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Comment If businesses are not interested... (Score 1) 313

It would be funny if Russians would buy it. Taking into account the role of Twitter in all the "colored" revolutions and how Russia and her allies are annoyed with it, they could buy it to turn the weapon in the opposite direction.

Frankly, I think that even the role of Twitter in revolts is exaggerated and it's not a valuable asset even for that. Do Chinese think the same?

Comment Re:WOW, this is fucked (Score 1) 469

Seriously, for Chinese being Chinese means more than being American citizen. And that is so for many other ethnic groups. Russian will stay Russian, Japanese will stay Japanese. American passport is nice to have.

For most people their family means more than their country. And for some ethnic groups Fatherland (or Motherland, since we mentioned Russians) could mean more than you think, even generations after relocation. Don't hire Russian to attack Russia. Don't hire Chinese to investigate Chinese state hackers. It's plain stupid.

Comment Re:Ethnic divisions b/w countries (Score 1) 103

Indeed, Soviets created many artificial republics that didn't exist before - Ukraine, Latvia, Estonia, Belarus and mentioned Asian republics. They also created Finland, which gave us Nokia and Linux. So I don't think that their "attempts" were laughable at all.
All of these countries were carved from Russia on grounds of ethnicity. However, I wouldn't say that it's only Soviet experiment, but rather Russian - they always tried to make ethnic groups within Empire content, same as they do now, and there are over 195 ethnic groups in Russia. They created few languages for those who had no written language (Latvians, for example, had no written language before joining the Empire), and invested into developing of languages that could be otherwise simply replaced by Russian.

Comment Re:Turkey is due for some DEMOCRACY (Score 1) 103

Perhaps you miss some education. Pyramids of Egypt are over 4700 years old. At that time Egyptians had developed writing, architecture, agriculture, art of war and it obviously wasn't given by God in one day. The history of China was written since over 3500 years ago, and Mycenaean phase of Greek history started over 3200 years ago. The Stonehenge is over 5000 years old... I hope you know what it is and where it is located, and that people didn't appear there, but came from Africa.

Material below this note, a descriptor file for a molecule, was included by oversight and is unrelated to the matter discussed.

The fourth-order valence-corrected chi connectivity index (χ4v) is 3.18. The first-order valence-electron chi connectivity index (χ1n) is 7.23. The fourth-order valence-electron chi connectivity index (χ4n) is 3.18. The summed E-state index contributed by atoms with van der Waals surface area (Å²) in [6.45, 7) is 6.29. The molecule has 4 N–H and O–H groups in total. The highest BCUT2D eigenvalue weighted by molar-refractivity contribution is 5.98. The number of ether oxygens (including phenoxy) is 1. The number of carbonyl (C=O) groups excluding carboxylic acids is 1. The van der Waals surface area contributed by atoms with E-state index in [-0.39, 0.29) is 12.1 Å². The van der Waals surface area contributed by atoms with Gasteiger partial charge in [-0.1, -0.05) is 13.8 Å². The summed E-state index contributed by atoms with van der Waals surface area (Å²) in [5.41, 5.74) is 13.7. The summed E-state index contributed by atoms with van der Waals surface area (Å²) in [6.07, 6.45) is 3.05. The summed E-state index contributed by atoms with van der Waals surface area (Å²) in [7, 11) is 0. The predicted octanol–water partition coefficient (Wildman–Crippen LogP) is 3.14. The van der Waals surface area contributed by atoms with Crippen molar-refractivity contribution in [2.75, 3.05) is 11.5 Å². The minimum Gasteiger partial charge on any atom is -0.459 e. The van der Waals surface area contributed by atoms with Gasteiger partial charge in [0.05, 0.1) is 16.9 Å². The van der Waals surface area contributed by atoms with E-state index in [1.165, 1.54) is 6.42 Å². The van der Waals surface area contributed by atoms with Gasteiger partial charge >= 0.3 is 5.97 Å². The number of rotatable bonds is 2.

Oh, and have you ever heard about hebrew years? Well, jews think it's year 5776 now.

Comment Re: Hypocrisy (Score 2) 149

Watch Windows Phone losing more apps from 1st of October this year. Since many, if not most, developers have abandoned the sinking ship (because, you know, good developers are writing software for money, and there's no money in WM), Microsoft added some policies for app certification to make the market alive. However, not everyone cares about that and failure to re-certify the app till the end of September will un-publish these apps.

And, indeed, there is enough bloatware in Windows Phone too, both Nokia (RIP) and HTC. Well, especially HTC.

Comment Here comes the AV for monitors! (Score 1) 157

How about that - you will buy my antivirus for monitors and it will guarantee that your monitor is free from viruses?
From creators of Monitor Antivirus - the ubiquitous Mouse Antivirus! Works with all types of mice - from 20th century Genius to latest Razor.

Do you think $20 would be a reasonable price tag? Also, how about some USB gadgets like USB fans - I am pretty sure hackers will target them very soon, so I should focus on a sophisticated solution that would build up the synergy of security, peace of mind and performance.

The brand name is still a question - any ideas?

Comment OMG (Score 1) 211

From TFA: "Frequent password changes do little to improve security and very possibly make security worse by encouraging the use of passwords that are more susceptible to cracking."

Let's imagine, that my old password was C/6)dLj^,FZ\>|UZ and now I changed it to +X.?450Dx$f^6v6H. How did it make things less secure?

If that's password for my online account, then learning in 2016 that someone in 2015 was selling users database of that online resource is different whether I did change passwords every X days, or not. In latter case my password would still be active and most likely used by script kiddies.

On the other hand, professor needs publicity, too.

Comment Re:What Slashdot didn't say is ... (Score 2) 47

Oh, and before we go any further, here is the official reply from Telegram:

"Certain people checked whether some Iranian numbers were registered on Telegram and were able to confirm this for 15 million accounts. As a result, only publicly available data was collected and the accounts themselves were not accessed. Such mass checks are no longer possible since we introduced some limitations into our API this year.

However, since Telegram is based on phone contacts, any party can potentially check whether a phone number is registered in the system. This is also true for any other contact-based messaging app (WhatsApp, Messenger, etc.)."


Comment What Slashdot didn't say is ... (Score 4, Informative) 47

It's about Telegram, not Instagram. And all 15 million users were from Iran. Hence the problem was in SMS provider in Iran, not just in Telegram. Could be even the government. That is - IF such hack indeed happened. NSA hates Telegram, so I wouldn't be surprised if it's early April fools.

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